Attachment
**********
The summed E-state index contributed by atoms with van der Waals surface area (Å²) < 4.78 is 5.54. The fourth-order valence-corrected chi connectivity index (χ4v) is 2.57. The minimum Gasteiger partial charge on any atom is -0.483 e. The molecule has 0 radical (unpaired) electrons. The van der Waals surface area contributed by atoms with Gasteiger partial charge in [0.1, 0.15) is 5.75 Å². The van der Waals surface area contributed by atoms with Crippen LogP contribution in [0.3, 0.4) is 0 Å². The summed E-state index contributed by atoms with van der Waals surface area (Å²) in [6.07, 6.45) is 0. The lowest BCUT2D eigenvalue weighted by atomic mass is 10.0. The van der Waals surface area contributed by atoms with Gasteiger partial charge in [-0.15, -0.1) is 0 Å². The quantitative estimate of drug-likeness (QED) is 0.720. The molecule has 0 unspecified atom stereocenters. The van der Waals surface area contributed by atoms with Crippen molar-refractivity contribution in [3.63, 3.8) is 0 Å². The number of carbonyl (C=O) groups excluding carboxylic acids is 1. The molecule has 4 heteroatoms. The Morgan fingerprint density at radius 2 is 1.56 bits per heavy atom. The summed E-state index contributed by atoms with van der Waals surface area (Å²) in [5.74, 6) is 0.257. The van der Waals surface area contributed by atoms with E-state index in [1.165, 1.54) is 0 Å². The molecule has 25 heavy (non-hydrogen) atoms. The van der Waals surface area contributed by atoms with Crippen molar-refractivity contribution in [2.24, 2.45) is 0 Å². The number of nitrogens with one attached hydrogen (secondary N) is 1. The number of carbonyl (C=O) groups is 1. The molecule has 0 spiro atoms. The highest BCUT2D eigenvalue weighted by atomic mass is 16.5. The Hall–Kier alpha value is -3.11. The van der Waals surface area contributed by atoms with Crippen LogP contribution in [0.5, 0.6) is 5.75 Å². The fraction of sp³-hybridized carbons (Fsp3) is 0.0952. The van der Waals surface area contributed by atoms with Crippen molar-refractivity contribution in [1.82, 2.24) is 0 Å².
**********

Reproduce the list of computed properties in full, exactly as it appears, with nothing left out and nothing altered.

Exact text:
The summed E-state index contributed by atoms with van der Waals surface area (Å²) < 4.78 is 5.54. The fourth-order valence-corrected chi connectivity index (χ4v) is 2.57. The minimum Gasteiger partial charge on any atom is -0.483 e. The molecule has 0 radical (unpaired) electrons. The van der Waals surface area contributed by atoms with Gasteiger partial charge in [0.1, 0.15) is 5.75 Å². The van der Waals surface area contributed by atoms with Crippen LogP contribution in [0.3, 0.4) is 0 Å². The summed E-state index contributed by atoms with van der Waals surface area (Å²) in [6.07, 6.45) is 0. The lowest BCUT2D eigenvalue weighted by atomic mass is 10.0. The van der Waals surface area contributed by atoms with Gasteiger partial charge in [-0.15, -0.1) is 0 Å². The quantitative estimate of drug-likeness (QED) is 0.720. The molecule has 0 unspecified atom stereocenters. The van der Waals surface area contributed by atoms with Crippen molar-refractivity contribution in [3.63, 3.8) is 0 Å². The number of carbonyl (C=O) groups excluding carboxylic acids is 1. The molecule has 4 heteroatoms. The Morgan fingerprint density at radius 2 is 1.56 bits per heavy atom. The summed E-state index contributed by atoms with van der Waals surface area (Å²) in [5.74, 6) is 0.257. The van der Waals surface area contributed by atoms with E-state index in [1.165, 1.54) is 0 Å². The molecule has 25 heavy (non-hydrogen) atoms. The van der Waals surface area contributed by atoms with Crippen molar-refractivity contribution in [2.24, 2.45) is 0 Å². The number of nitrogens with one attached hydrogen (secondary N) is 1. The number of carbonyl (C=O) groups is 1. The molecule has 0 spiro atoms. The highest BCUT2D eigenvalue weighted by atomic mass is 16.5. The Hall–Kier alpha value is -3.11. The van der Waals surface area contributed by atoms with Crippen LogP contribution in [0.5, 0.6) is 5.75 Å². The fraction of sp³-hybridized carbons (Fsp3) is 0.0952. The van der Waals surface area contributed by atoms with Crippen molar-refractivity contribution in [1.82, 2.24) is 0 Å².